The Vermont Department of Public Service (DPS) has named John Beling as its new Director of Public Advocacy and Consumer Affairs. Mr. Beling, who has served as Special Counsel for DPS during the past year, will head the Department’s staff of attorneys who represent ratepayers in all public service company proceedings before the Public Service Board and in all other venues where those interests are at stake, such as the Federal Energy Regulatory Commission (FERC), the Federal Communication Commission (FCC), and the Nuclear Regulatory Commission (NRC). Beling will advise the Commissioner and DPS regarding the public interest and will help guide the long-term interest of all Vermonters in reliable, environmentally sustainable, and economically sound provision of utility services. He will also oversee the Department’s Consumer Affairs division which reviews and investigates consumer complaints regarding regulated utility services.‘John has done excellent work for the Department this past year,’ said Commissioner Elizabeth Miller, ‘and has deep experience in environmental litigation. He is the right person for this position. The Department of Public Service is delighted to welcome him as Director.’Before joining DPS, Beling worked at the Vermont Attorney General’s office on environmental matters and served as enforcement counsel with the United States Environmental Protection Agency in Boston. Beling started his career in the Torts Branch of the United States Department of Justice as a trial attorney focusing on asbestos and environmental tort litigation. Beling has a BA, cum laude, in English and History from Tufts University and a JD from St. John’s University School of Law.When not at work, John serves as a lecturer for the Dartmouth Institute for Health Policy and Clinical Practice. He also serves as a mock trial judge for Vermont Law School and enjoys coaching youth sports and instructing adaptive skiing.‘I look forward to helping to craft the policies that will balance the needs of progress and the needs of the consumer to enhance the superb quality of life that we enjoy here in Vermont,’ commented Beling.The Department of Public Service is an agency within the executive branch of Vermont state government. Its charge is to represent the public interest in matters regarding energy, telecommunications, water and wastewater. Source: DPS. 7.7.11
Sign up for our COVID-19 newsletter to stay up-to-date on the latest coronavirus news throughout New York [dropcap]T[/dropcap]alk about a blast from the past, WCWP 88.1 FM, the public radio station at LIU Post campus in Brookville, and the Play Troupe of Port Washington will perform two classics from the golden age of radio—“The Thin Man” and “Casablanca”—at the Hillwood Recital Hall Stage at the Tilles Center for Performing Arts at LIU Post. The community is invited to attend both productions, which will benefit the non-profit station.“Radio plays are a part of radio history and provide entertainment that engages the imagination,” said Dan Cox, director of broadcasting at WCWP Radio. “They are a lot of fun to listen to, but even more fun to see them performed on stage.”First up is the 1940s classic, “The Thin Man,” on Friday, April 25, at 2 p.m. The original series, which was broadcast from 1941 to 1950, features the same savvy duo—the ex-detective Nick Charles and his glamorous, wealthy wife Nora Charles—who were immortalized in the films of the same name. Here on stage they deliver the same style of witty one-upmanship, loving criticism and inebriated insight as they go about their business solving murders that in their heyday earned them top billing as “the happiest married couple in radio.”Then on Friday, May 23, at 2 p.m., WCWP Radio and the Play Troupe of Port Washington perform “Casablanca” the way this World War II romance was originally heard by radio audiences in 1944 as part of the “Lux Presents…Hollywood” series. Like the movie, Rick’s Place never sounded so good.“The Thin Man” and “Casablanca” will be broadcast later.And that’s not all. A benefit concert is also on the spring calendar to help the station.On Sunday May 4, 2014, WCWP Radio and Word of Mouth Studios present John Batdorf with special guest Jim Dawson at 7:30 p.m. in a live performance at the Hillwood Recital Hall on the LIU Post campus in Brookville. The station will air it at a later date.Batdorf was half of the duo, Batdorf and Rodney.“Their song ‘Home Again’ was a huge FM-New York staple for a lot of years in the ‘70s,” says Word of Mouth Studios’ Tony Traguardo, who is co-sponsoring the concert. “The same would hold true for Jim Dawson, whose album ‘Songman’ had a single, ‘City Song/Simple Song,’ that used to get a lot of play.” These artists used to appear frequently at My Father’s Place.On WCWP Traguardo can be heard hosting the “4F” show from 7-9 p.m. on Monday nights.The proceeds from these three upcoming events will help benefit the FM station.Tickets for the radio performances are $10, and $25 for the concert. They are available at www.WCWP.org. If Long Island Press readers add the discount code “wcwpspring,” they may knock $5 off the ticket price for the concert, Traguardo says.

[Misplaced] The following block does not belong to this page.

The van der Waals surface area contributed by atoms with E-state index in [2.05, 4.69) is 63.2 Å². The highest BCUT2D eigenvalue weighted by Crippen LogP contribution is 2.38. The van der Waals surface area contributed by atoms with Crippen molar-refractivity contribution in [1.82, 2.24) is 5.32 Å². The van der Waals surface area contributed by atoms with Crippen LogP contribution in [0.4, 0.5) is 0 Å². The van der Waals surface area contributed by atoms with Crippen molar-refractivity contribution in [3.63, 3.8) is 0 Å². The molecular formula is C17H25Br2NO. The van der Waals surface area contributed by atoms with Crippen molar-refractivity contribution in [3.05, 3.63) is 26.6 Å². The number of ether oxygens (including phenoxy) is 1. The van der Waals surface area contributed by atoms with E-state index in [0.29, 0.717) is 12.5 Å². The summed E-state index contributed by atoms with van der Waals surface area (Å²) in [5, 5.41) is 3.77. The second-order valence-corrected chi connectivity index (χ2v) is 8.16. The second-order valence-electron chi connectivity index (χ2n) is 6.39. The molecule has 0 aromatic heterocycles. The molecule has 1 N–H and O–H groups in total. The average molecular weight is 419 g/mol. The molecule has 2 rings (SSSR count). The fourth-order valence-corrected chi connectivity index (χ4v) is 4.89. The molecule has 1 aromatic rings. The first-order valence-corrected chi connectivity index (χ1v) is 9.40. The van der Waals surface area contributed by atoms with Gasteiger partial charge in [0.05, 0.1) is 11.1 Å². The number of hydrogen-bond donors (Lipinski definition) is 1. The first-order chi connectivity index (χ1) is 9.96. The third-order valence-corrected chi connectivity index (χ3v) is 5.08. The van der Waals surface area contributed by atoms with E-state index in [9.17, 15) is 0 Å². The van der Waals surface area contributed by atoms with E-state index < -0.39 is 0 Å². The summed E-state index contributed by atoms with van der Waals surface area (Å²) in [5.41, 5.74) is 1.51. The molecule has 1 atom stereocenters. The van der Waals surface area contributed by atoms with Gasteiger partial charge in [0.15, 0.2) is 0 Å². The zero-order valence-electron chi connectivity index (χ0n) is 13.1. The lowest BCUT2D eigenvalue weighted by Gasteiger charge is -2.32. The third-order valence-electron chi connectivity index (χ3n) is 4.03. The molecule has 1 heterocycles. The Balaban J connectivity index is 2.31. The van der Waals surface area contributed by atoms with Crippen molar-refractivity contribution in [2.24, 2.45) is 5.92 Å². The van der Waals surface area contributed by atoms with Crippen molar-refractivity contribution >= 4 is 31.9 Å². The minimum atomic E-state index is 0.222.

by: Brian DayAlternative payments provider Dwolla Inc. is taking steps to make it easier and faster for users to send money to vendors or others who don’t currently have a Dwolla account.The new feature, Dwolla Direct, allows users to send money to those who don’t have a Dwolla account. The company says non-users can now receive Dwolla-initiated payments in their credit union account within two or three business days.When a payment is sent to a consumer not registered with Dwolla, a notification is sent directly to his or her email. Once the non-user receives the payment notification, he or she responds by entering credit union account information into Dwolla’s secure system to have the money deposited.Once the original setup is completed (a process estimated to take less than 30 seconds), future payments will be automatically routed to the non-user’s credit union account without any further action from the recipient.This modification of automated clearing house (ACH) payments essentially replicates a direct deposit, via an avenue of communication nearly everyone uses — an email address. continue reading » ShareShareSharePrintMailGooglePinterestDiggRedditStumbleuponDeliciousBufferTumblr
ShareShareSharePrintMailGooglePinterestDiggRedditStumbleuponDeliciousBufferTumblr by: Matt WilhelmAlthough overlapping, these terms represent uniquely different mindsets when it comes to data protection.Data backup answers the questions: is my data safe? Can I get it back in case of a failure?Business continuity, on the other hand, involves thinking about the business at a higher level, and asks: how quickly can I get my credit union operating again in case of system failure?Thinking about data backup is a good first step. (READ THIS: Fully Compliant Data Backup in 2 Minutes and 33 Seconds). But in case of failure, you have to get that data back and restore it quickly enough so your business doesn’t suffer. For example, if your server dies—and remember, hardware failure is the No. 1 cause of lost data—you wouldn’t be able to quickly get back to work if you only had file-level backup. For you to start working again, your server would need to be replaced, all software re-installed, data re-installed and then the whole system would need to be configured with your settings and preferences. This process could take hours or even days—and in the meantime, your users can’t get their jobs done. continue reading »